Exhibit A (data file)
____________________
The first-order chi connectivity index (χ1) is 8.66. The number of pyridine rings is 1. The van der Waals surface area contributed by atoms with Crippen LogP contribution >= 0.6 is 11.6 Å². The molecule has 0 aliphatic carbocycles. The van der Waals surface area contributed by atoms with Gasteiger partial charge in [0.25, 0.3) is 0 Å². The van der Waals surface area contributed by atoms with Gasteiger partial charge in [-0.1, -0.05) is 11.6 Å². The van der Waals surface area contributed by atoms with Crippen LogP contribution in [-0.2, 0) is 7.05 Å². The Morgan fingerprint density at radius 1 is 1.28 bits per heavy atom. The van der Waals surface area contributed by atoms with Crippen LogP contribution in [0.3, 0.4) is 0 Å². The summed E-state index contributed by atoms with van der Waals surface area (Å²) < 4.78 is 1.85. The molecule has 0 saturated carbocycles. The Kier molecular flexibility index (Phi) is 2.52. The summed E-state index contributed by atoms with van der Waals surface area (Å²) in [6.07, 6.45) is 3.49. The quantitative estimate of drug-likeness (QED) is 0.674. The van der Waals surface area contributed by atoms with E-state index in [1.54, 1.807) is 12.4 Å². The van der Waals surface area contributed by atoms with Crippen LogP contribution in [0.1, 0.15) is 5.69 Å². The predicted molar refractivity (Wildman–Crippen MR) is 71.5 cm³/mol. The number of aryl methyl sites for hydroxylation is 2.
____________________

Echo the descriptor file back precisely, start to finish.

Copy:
The first-order chi connectivity index (χ1) is 8.66. The number of pyridine rings is 1. The van der Waals surface area contributed by atoms with Crippen LogP contribution >= 0.6 is 11.6 Å². The molecule has 0 aliphatic carbocycles. The van der Waals surface area contributed by atoms with Gasteiger partial charge in [0.25, 0.3) is 0 Å². The van der Waals surface area contributed by atoms with Gasteiger partial charge in [-0.1, -0.05) is 11.6 Å². The van der Waals surface area contributed by atoms with Crippen LogP contribution in [-0.2, 0) is 7.05 Å². The Morgan fingerprint density at radius 1 is 1.28 bits per heavy atom. The van der Waals surface area contributed by atoms with Crippen LogP contribution in [0.3, 0.4) is 0 Å². The summed E-state index contributed by atoms with van der Waals surface area (Å²) < 4.78 is 1.85. The molecule has 0 saturated carbocycles. The Kier molecular flexibility index (Phi) is 2.52. The summed E-state index contributed by atoms with van der Waals surface area (Å²) in [6.07, 6.45) is 3.49. The quantitative estimate of drug-likeness (QED) is 0.674. The van der Waals surface area contributed by atoms with E-state index in [1.54, 1.807) is 12.4 Å². The van der Waals surface area contributed by atoms with Crippen LogP contribution in [0.1, 0.15) is 5.69 Å². The predicted molar refractivity (Wildman–Crippen MR) is 71.5 cm³/mol. The number of aryl methyl sites for hydroxylation is 2.